Gabriel’s Horn, 2011
67 X 51 X 18 In. (170.2 x 130 x 45.7 cm.)
Memorial at Friendship Church, 2006
metal, found debris, plastic flowers and ribbon
38 x 31 x 27 in. (96.5 x 78.7 x 68.6 cm.)
American, 20th century.
Born 1950, Birmingham, Alabama.
Lonnie Bradley Holley was born on February 10, 1950 in Birmingham, Alabama. From the age of 5, Holley worked various jobs, picking up trash at a drive-in movie theatre, washing dishes, and cooking. He lived in a whiskey house, on the state-fair grounds, and in several foster homes. His early life was chaotic and Holley was never afforded the pleasure of a real childhood.
Since 1979, Holley has devoted his life to the practice of improvisational creativity. His art and music, born out of struggle, hardship, but perhaps more importantly, out of furious curiosity and biological necessity, has manifested itself in drawing, painting, sculpture, photography, performance, and sound. Holley’s sculptures are constructed from found materials in the oldest tradition of African American sculpture. Objects, already imbued with cultural and artistic metaphor, are combined into narrative sculptures that commemorate places, people, and events.
By the early 1980s, Holley had created an immersive environment in his yard near the Birmingham Airport. Filled with Holley’s sculpture, the yard served as the artist’s studio, gallery, and historical record. In 1996, Holley was
notified that his property would be condemned to accommodate the expansion of the airport. Holley settled with the city and moved to a property in Harpersville, Alabama, but his environment was destroyed in the process.
In 2010, Holley moved to Atlanta, Georgia. Shortly thereafter, in 2012, Dust-to-Digital released Just Before Music, Holley’s first studio album, launching an ambitious music career for the artist. Holley has performed his music at the Whitney Museum of American Art but also in music halls, bars, and theatres all over the United States and Europe. Holley approaches art and music in the same manner: improvising, inventing, and re-inventing artworks and songs using the materials at hand. His capacity for musical and artistic innovation is seemingly endless and equally hard to define.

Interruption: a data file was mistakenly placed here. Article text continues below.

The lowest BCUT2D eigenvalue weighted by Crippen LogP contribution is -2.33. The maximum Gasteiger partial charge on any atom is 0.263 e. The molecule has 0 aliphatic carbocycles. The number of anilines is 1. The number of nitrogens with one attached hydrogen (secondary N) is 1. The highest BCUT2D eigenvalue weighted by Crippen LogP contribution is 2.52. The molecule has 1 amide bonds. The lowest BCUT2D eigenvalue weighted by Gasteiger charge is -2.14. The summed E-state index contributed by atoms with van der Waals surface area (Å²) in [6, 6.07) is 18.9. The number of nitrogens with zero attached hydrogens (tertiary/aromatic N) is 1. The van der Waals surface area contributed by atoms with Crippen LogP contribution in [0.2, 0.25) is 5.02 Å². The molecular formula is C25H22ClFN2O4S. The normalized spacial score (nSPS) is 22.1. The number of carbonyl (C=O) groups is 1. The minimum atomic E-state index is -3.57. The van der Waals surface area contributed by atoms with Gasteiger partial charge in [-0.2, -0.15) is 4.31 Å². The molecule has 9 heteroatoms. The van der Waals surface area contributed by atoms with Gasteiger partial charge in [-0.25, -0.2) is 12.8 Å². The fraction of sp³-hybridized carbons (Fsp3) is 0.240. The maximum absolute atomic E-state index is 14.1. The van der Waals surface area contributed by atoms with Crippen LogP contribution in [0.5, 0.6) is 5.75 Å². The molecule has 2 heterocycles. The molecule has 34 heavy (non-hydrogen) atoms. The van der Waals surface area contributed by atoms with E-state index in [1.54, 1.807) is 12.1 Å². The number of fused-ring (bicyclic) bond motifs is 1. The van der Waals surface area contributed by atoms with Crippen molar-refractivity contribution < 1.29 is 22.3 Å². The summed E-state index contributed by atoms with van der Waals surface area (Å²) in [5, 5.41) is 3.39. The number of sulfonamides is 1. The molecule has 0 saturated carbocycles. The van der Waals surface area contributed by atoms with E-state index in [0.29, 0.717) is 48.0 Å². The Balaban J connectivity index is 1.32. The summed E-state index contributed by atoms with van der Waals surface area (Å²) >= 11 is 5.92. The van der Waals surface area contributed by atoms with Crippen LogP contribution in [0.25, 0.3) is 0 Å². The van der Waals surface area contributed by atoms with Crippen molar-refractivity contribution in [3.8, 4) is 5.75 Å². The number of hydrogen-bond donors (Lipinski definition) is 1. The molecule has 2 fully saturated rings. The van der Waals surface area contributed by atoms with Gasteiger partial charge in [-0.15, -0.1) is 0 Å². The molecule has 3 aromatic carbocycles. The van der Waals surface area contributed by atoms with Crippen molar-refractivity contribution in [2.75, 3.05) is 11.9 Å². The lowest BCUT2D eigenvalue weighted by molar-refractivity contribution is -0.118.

- Phillip March Jones
2018, History Refused to Die: Highlights from the Souls Grown Deep Foundation Gift, Metropolitan Museum of Art, New York, NY
2018, Outliers and American Vanguard Art, National Gallery of Art, Washington DC
2014, When the Stars Begin to Fall: Imagination and the American South, Studio Museum of Harlem, New York
2013, Lonnie Holley: Keeping You Out of Harm's Way, James Fuentes Gallery, New York
2004, Lonnie Holley: A Twenty-Five Year Survey, Do We Think Too Much? I Don’t Think We Can Ever Stop, Birmingham Museum of Art, Birmingham, AL
1983, Passionate Visions of the American South: Self-Taught Artists from 1940 to the Present, New Orleans Museum of Art, New Orleans, LA (traveling exhibition)
1981, More Than Land and Sky: Art from Appalacia, National Museum of American Art, Smithsonian Institution, Washington, DC (traveling exhibition)
American Folk Art Museum, New York, NY
Birmingham Museum of Art, Birmingham, AL
Fine Arts Museums of San Francisco, San Francisco
High Museum of Art, Atlanta, GA
Michael C. Carlos Museum, Emory University, Atlanta, GA
Milwaukee Museum of Art, Milwaukee, WI
Museum of Fine Arts, Houston, TX
New Jersey State Museum, Trenton, NJ
New Orleans Museum of Art, New Orleans, LA
Philadelphia Museum of Art, Philadelphia, PA
Smithsonian American Museum of Art, Washington, DC
Lax, Thomas J., When the Stars Begin to Fall: Imagination and the American South, exhibition catalogue, The Studio Museum in Harlem, New York, 2014.
Doran, Anne, "Lonnie Holley at James Fuentes," Art in America, December 11, 2013.
Southall, Thomas, Michael Stanley, Lonnie Holley and Gail Trechsel, Lonnie Holley: Do We Think Too Much? I Don't Think We Can Ever Stop, exhibition catalogue, Birmingham Museum of Art, Birmingham, 2004.
Souls Grown Deep: Volumes 1 and 2, ed. William and Paul Arnett, Tinwood Books, 2000 & 2001.